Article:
Shortly after tighter air-travel restrictions were implemented on August 10, British Airways required that New Zealand runner Kate Horan check her prosthetic leg as luggage–not as a carry-on, which she had long been allowed to do. She was flying from London to Amsterdam to compete in the Paralympic world championships, but the leg was lost among 20,000 items in a Heathrow Airport warehouse. The manufacturer of the prosthesis scrambled to make Horan a new one, but the leg was found a week later, just in time for Horan to compete; at press time, she had won at least one medal. Also in carry-on news: the Transportation Security Administration’s ban on liquids, gels, and ointments does not apply to small quantities of “personal lubricants”–such as gels popular as sex aids.
A harsh winter has reduced Colombia’s exports of the hormiga culona, or big-butt queen ant, prompting a spike in prices for chocolate-dipped ants in London and ant-based sauces and spreads at home, according to an Associated Press dispatch in August. And a July Reuters story calls New York’s Explorers Club virtually the only place where gourmands can enjoy such delicacies as scorpion, cricket, tarantula, and maggot, as well as the eyeballs and testicles of livestock.
In August police arrested five strippers who were performing at a funeral in China’s rural Jiangsu province to boost attendance; many there believe that a well-attended funeral leads to a successful afterlife. Village officials established a “funeral misdeeds” hotline shortly after the arrests. And Chinese in Hong Kong, Taiwan, Singapore, and Malaysia recently celebrated the “hungry ghost” festival, a period during which the gates of hell supposedly open and ghosts forage for food on earth. To help appease them, Buddhists create paper effigies of items they would like to make use of after they die, such as maids and TV sets.
In August Darrell Rodgers, 40, was treated at Bloomington Hospital in Indiana after shooting himself in the left knee because he felt he had to do something to end the pain there. And in Clay County, Florida, in August, 51-year-old electrician Paul Trotman was charged with aggravated child abuse after rigging a device that would deliver electric shocks to a three-year-old boy in his care. Trotman was reportedly attempting to teach a lesson about electricity to the toddler, who had been urinating on wall sockets to watch sparks fly.
In an attempt to raise awareness about groundwater pollution, two concerned citizens of Walpole, Massachusetts, hosted a “pump-out party” in June to teach neighbors how to keep their septic systems in good running order. Wine and cheese were served, though the eating and drinking came to a halt during the cleaning demonstration, according to the Daily News Transcript of suburban Boston.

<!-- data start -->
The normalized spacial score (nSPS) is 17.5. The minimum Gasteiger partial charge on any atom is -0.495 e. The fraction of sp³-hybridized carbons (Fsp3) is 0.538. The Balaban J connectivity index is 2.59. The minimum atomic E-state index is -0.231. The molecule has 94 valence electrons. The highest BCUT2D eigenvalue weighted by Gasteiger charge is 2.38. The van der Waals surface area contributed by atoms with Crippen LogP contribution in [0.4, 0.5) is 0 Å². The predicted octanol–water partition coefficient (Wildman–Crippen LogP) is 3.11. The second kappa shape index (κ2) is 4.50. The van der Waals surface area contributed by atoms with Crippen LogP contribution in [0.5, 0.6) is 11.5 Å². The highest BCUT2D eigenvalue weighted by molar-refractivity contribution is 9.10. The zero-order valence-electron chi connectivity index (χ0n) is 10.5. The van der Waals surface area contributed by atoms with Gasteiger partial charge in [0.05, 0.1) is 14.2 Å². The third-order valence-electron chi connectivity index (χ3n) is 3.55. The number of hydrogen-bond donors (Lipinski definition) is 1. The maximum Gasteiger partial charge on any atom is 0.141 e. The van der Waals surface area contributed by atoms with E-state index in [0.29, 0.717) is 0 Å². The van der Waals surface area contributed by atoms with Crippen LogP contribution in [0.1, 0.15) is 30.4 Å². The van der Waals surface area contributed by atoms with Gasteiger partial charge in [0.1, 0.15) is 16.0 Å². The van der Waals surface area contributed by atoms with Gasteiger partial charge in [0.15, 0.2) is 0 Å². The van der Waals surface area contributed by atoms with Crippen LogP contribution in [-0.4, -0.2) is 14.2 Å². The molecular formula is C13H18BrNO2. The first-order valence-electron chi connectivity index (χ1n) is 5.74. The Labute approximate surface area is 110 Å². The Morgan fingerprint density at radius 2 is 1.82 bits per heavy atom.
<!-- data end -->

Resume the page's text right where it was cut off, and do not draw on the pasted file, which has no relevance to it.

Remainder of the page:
In August Sarah Yule was fired from her job as an emergency-room receptionist at Saint Mary’s Hospital in Troy, New York, because she refused to remove her lip ring. Yule claimed that the ring, along with the rest of her piercings, was integral to her religion, the Church of Body Modification. And in February Joseph Butts was arrested after a traffic stop in Franklin County, Missouri, where he was caught with 338 pounds of marijuana. According to a report in the Saint Louis Post-Dispatch, Butts told the officer that his arrest was a hate crime because he was a “special courier” for the Church of Cognizance, which considers marijuana a “deity and a sacrament.”
Recent Alarming Headlines
“Shooting Reported at Firing Range” (an August story about an apparent suicide at Shooter’s Choice, in the State of Columbia, South Carolina); “Hong Kong Man Found Being Eaten Alive by Maggots” (an August story from the Sydney Morning Herald about a 67-year-old man who was discovered just in time and is recovering); “Asheville Corrections Official Sent to Prison for Sex With Inmate” (an August story in the Winston-Salem Journal).
Creme de la Weird
A recent documentary produced by Britain’s Channel 4 (and described in a July story in London’s Daily Telegraph) caught up with Oxana Malaya, a 23-year-old Ukrainian woman who was abandoned by her parents as a toddler and raised by dogs until she was eight. One of about 100 known “feral children,” Malaya has a tested mental age of six, stilted speech, and an uncoordinated gait. The documentary shows her barking, running on all fours, panting, and drying herself off by shaking.
Least Competent People
Kaleb E. Spangler, 21, suffered severe burns, lacerations, and a concussion in August when, according to his girlfriend, he duct- taped a large “mortar-style” firework onto a football helmet, put it on, and lit it. According to the Herald-Times of Bloomington, Indiana, Spangler had been drinking.
In 1993 News of the Weird reported that a nude dancer in Tampa had been spared more serious injury (according to a police officer) when a gunshot to her chest was deflected by her breast implant. In August Agence France-Press reported that an Israeli woman’s silicone breast implant saved her from more serious injury from shrapnel when a Hezbollah rocket exploded in Nahariya during the recent fighting.
No Longer Weird: A Look Back
Continuing a review of frequently recurring stories that have been retired from circulation: No Longer Weird number 40 is the person (usually a woman) who hoards animals (usually cats), followed by the carjacker forced to abandon a car because he never learned to drive stick, the criminal suspect who attempts to swim to evade capture and then drowns, and the pervert who hides a tiny video camera in a public restroom.
Art accompanying story in printed newspaper (not available in this archive): illustration/Shawn Belshwender.